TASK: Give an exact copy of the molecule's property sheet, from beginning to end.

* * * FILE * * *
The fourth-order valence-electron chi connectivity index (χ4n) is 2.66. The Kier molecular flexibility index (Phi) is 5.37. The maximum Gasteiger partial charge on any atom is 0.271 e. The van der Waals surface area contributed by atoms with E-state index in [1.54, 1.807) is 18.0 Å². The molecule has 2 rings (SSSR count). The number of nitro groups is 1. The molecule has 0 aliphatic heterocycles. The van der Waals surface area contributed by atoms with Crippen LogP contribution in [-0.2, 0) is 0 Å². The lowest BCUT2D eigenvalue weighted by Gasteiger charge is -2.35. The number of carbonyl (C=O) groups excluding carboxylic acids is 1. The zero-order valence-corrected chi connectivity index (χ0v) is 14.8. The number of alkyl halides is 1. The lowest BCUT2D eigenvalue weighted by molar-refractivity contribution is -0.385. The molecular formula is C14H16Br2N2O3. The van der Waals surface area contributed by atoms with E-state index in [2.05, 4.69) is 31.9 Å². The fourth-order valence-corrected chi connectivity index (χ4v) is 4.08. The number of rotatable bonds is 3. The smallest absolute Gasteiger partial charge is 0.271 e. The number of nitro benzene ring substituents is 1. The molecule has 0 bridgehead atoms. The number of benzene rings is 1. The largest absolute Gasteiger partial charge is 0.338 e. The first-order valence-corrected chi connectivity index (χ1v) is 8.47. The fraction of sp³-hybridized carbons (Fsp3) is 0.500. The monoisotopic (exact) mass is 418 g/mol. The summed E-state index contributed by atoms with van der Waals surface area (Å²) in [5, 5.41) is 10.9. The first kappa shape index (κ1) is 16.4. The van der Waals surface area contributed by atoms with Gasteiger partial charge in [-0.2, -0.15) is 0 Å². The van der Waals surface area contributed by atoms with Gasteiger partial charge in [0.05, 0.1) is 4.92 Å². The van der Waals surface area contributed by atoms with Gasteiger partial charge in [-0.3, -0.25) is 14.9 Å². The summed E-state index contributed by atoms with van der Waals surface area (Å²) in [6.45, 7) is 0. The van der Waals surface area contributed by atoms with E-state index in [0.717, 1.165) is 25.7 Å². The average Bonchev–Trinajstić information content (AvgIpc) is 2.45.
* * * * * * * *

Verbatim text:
The fourth-order valence-electron chi connectivity index (χ4n) is 2.66. The Kier molecular flexibility index (Phi) is 5.37. The maximum Gasteiger partial charge on any atom is 0.271 e. The van der Waals surface area contributed by atoms with E-state index in [1.54, 1.807) is 18.0 Å². The molecule has 2 rings (SSSR count). The number of nitro groups is 1. The molecule has 0 aliphatic heterocycles. The van der Waals surface area contributed by atoms with Crippen LogP contribution in [-0.2, 0) is 0 Å². The lowest BCUT2D eigenvalue weighted by Gasteiger charge is -2.35. The number of carbonyl (C=O) groups excluding carboxylic acids is 1. The zero-order valence-corrected chi connectivity index (χ0v) is 14.8. The number of alkyl halides is 1. The lowest BCUT2D eigenvalue weighted by molar-refractivity contribution is -0.385. The molecular formula is C14H16Br2N2O3. The van der Waals surface area contributed by atoms with E-state index in [2.05, 4.69) is 31.9 Å². The fourth-order valence-corrected chi connectivity index (χ4v) is 4.08. The number of rotatable bonds is 3. The smallest absolute Gasteiger partial charge is 0.271 e. The number of nitro benzene ring substituents is 1. The molecule has 0 bridgehead atoms. The number of benzene rings is 1. The largest absolute Gasteiger partial charge is 0.338 e. The first-order valence-corrected chi connectivity index (χ1v) is 8.47. The fraction of sp³-hybridized carbons (Fsp3) is 0.500. The monoisotopic (exact) mass is 418 g/mol. The summed E-state index contributed by atoms with van der Waals surface area (Å²) in [5, 5.41) is 10.9. The first kappa shape index (κ1) is 16.4. The van der Waals surface area contributed by atoms with Gasteiger partial charge in [-0.2, -0.15) is 0 Å². The van der Waals surface area contributed by atoms with Gasteiger partial charge in [0.05, 0.1) is 4.92 Å². The van der Waals surface area contributed by atoms with Gasteiger partial charge in [-0.3, -0.25) is 14.9 Å². The summed E-state index contributed by atoms with van der Waals surface area (Å²) in [6.45, 7) is 0. The van der Waals surface area contributed by atoms with E-state index in [0.717, 1.165) is 25.7 Å². The average Bonchev–Trinajstić information content (AvgIpc) is 2.45.